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Health and Fitness

Health and Fitness

Friday, June 06, 2014

Connecticut and Climate Change: ‘We Get it Here’

By Mark Pazniokas

www.ctmirror.org

Connecticut met an initial goal of reducing greenhouse gas emissions to 1990 levels by 2010 and is on track to meet the next goal of going 10-percent those levels by 2020, according to a progress report issued today.

“We know that greenhouse gases are in fact affecting our environment, at least we believe that in this part of the country, and have precious little debate about it, I might add,” Gov. Dannel P. Malloy said.

The state Department of Energy and Environmental Protection released the report at Crest, a heating-and-cooling company in Hartford that spent $145,000 to install rooftop solar energy panels that are saving the firm $22,000 annually.

Solar energy is growing in Connecticut, but the biggest reduction in carbon pollution came from the state’s shift from coal to natural gas to produce electricity. Emissions in the power sector have dropped 31 percent since 1990 and 22 percent since 2005.

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Posted 08:11 PM
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Tuesday, May 20, 2014

Local Hoarders the Focus of Task Force

By James Lomuscio

It’s the stuff of reality television that always seems to occur elsewhere and often appears more staged that real—hoarding.

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A special Westport task force is studying the hoarding and clutter issue in area homes. (CLICK TO ENLARGE) Contributed photo

But to hear local officials tell it, hoarding is a local reality with at least 10 known cases in Westport and two in Weston, enough for the Westport-Weston Health District (WWHD) to recently announce the formation of the Safer Homes Task Force, a 10-member group comprising social workers and first responders.

According to Loren Pace, WWHD public health nurse and task force coordinator, the group of Westport and Weston town department representatives began to address the problem informally in June 2012. They have been meeting monthly and have just recently has gone public. Their next monthly meeting is set Tuesday, May 27 at 1:30 p.m. at WWHD offices at 180 Bayberry Lane.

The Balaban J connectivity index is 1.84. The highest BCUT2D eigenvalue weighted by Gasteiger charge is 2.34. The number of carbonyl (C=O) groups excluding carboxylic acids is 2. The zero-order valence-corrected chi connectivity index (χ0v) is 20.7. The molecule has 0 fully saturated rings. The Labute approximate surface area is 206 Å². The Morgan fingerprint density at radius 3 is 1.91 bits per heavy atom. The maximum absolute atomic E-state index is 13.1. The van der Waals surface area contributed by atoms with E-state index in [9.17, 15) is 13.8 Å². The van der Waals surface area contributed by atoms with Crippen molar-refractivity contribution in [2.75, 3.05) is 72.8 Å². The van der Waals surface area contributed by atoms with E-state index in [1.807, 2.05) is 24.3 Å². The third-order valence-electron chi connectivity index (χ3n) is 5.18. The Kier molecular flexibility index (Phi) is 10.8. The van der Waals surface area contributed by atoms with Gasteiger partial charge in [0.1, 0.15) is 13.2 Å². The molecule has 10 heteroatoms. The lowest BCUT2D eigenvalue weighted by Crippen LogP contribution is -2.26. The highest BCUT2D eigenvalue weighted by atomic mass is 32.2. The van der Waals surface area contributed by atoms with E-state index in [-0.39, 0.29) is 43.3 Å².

“Our main objective is to protect the public health and safety of the client, the first responders, and the community,” Pace said.

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Posted 05:16 PM
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Tuesday, April 29, 2014

CT Measles Cases: 3 in Past Decade, 3 More in 2014

Connecticut has had three confirmed cases of measles this year—the same number of cases as in the previous 10 years combined, according to public health officials.

All three people have recovered, and none of the three cases appear linked, according to the state Department of Public Health. The third case, announced today, occurred in an adult in New Haven County. The first two occurred in Fairfield County in February. One patient was a child and one was an adult.

DPH is urging people who are not sure if they’ve been vaccinated for measles to check with their doctors. People who had the disease in the past are considered to be immune.

According to the health department, people who are not immune to measles and are showing symptoms of the illness should call their health care providers rather than going to a health care facility to avoid exposing others.

—Ctmirror.org

Posted 10:23 AM
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Wednesday, April 09, 2014

CT Senate Votes to Ban sales of Genetically Engineered Grass Seed

By Mark Pazniokas

www.ctmirror.org

The state Senate voted 25 to 11 tonight for legislation that would ban grass seed that is genetically engineered to resist pesticides and herbicides, a step that the Senate’s top leader calls necessary to protect the environment against the overuse of lawn chemicals. Opponents call the bill an overreaction to a product not yet on the market.

For the second time in two years, Senate President Pro Tem Donald E. Williams Jr., D-Brooklyn, has taken the lead on legislation addressing genetically modified organisms. Also for the second time, House Speaker J. Brendan Sharkey, D-Hamden, is looking skeptically at a pet issue of his Senate counterpart.